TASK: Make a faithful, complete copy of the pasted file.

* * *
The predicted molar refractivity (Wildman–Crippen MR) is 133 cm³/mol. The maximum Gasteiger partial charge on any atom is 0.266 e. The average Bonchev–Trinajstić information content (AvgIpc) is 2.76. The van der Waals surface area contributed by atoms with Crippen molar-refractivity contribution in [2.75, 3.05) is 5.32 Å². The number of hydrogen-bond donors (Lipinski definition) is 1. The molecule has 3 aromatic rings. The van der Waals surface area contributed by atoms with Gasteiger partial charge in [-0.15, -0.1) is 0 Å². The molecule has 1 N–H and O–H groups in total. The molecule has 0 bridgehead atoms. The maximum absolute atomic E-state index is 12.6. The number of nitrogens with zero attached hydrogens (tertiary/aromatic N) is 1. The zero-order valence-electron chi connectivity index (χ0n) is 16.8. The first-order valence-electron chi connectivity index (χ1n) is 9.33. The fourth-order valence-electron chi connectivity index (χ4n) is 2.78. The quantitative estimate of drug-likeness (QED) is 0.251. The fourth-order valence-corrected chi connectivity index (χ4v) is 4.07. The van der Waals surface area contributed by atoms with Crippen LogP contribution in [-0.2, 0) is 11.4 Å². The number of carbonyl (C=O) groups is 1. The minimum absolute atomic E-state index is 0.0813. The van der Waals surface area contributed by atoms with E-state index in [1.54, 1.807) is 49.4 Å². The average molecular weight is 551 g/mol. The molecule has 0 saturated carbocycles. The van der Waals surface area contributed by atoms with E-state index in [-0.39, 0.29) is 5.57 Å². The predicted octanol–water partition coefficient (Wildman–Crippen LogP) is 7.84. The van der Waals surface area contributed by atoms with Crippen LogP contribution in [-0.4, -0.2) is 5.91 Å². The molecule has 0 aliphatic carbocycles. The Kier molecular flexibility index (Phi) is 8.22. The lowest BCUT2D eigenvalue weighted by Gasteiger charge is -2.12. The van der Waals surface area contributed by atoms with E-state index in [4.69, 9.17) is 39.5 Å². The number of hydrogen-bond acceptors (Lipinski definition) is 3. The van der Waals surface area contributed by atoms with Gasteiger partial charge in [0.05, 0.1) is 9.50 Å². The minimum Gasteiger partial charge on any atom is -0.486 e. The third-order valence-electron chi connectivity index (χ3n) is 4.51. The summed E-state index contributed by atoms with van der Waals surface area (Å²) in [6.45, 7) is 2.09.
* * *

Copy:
The predicted molar refractivity (Wildman–Crippen MR) is 133 cm³/mol. The maximum Gasteiger partial charge on any atom is 0.266 e. The average Bonchev–Trinajstić information content (AvgIpc) is 2.76. The van der Waals surface area contributed by atoms with Crippen molar-refractivity contribution in [2.75, 3.05) is 5.32 Å². The number of hydrogen-bond donors (Lipinski definition) is 1. The molecule has 3 aromatic rings. The van der Waals surface area contributed by atoms with Gasteiger partial charge in [-0.15, -0.1) is 0 Å². The molecule has 1 N–H and O–H groups in total. The molecule has 0 bridgehead atoms. The maximum absolute atomic E-state index is 12.6. The number of nitrogens with zero attached hydrogens (tertiary/aromatic N) is 1. The zero-order valence-electron chi connectivity index (χ0n) is 16.8. The first-order valence-electron chi connectivity index (χ1n) is 9.33. The fourth-order valence-electron chi connectivity index (χ4n) is 2.78. The quantitative estimate of drug-likeness (QED) is 0.251. The fourth-order valence-corrected chi connectivity index (χ4v) is 4.07. The van der Waals surface area contributed by atoms with Crippen LogP contribution in [-0.2, 0) is 11.4 Å². The number of carbonyl (C=O) groups is 1. The minimum absolute atomic E-state index is 0.0813. The van der Waals surface area contributed by atoms with E-state index in [1.54, 1.807) is 49.4 Å². The average molecular weight is 551 g/mol. The molecule has 0 saturated carbocycles. The van der Waals surface area contributed by atoms with E-state index in [-0.39, 0.29) is 5.57 Å². The predicted octanol–water partition coefficient (Wildman–Crippen LogP) is 7.84. The van der Waals surface area contributed by atoms with Crippen LogP contribution in [-0.4, -0.2) is 5.91 Å². The molecule has 0 aliphatic carbocycles. The Kier molecular flexibility index (Phi) is 8.22. The lowest BCUT2D eigenvalue weighted by Gasteiger charge is -2.12. The van der Waals surface area contributed by atoms with E-state index in [4.69, 9.17) is 39.5 Å². The number of hydrogen-bond acceptors (Lipinski definition) is 3. The van der Waals surface area contributed by atoms with Gasteiger partial charge in [0.05, 0.1) is 9.50 Å². The minimum Gasteiger partial charge on any atom is -0.486 e. The third-order valence-electron chi connectivity index (χ3n) is 4.51. The summed E-state index contributed by atoms with van der Waals surface area (Å²) in [6.45, 7) is 2.09.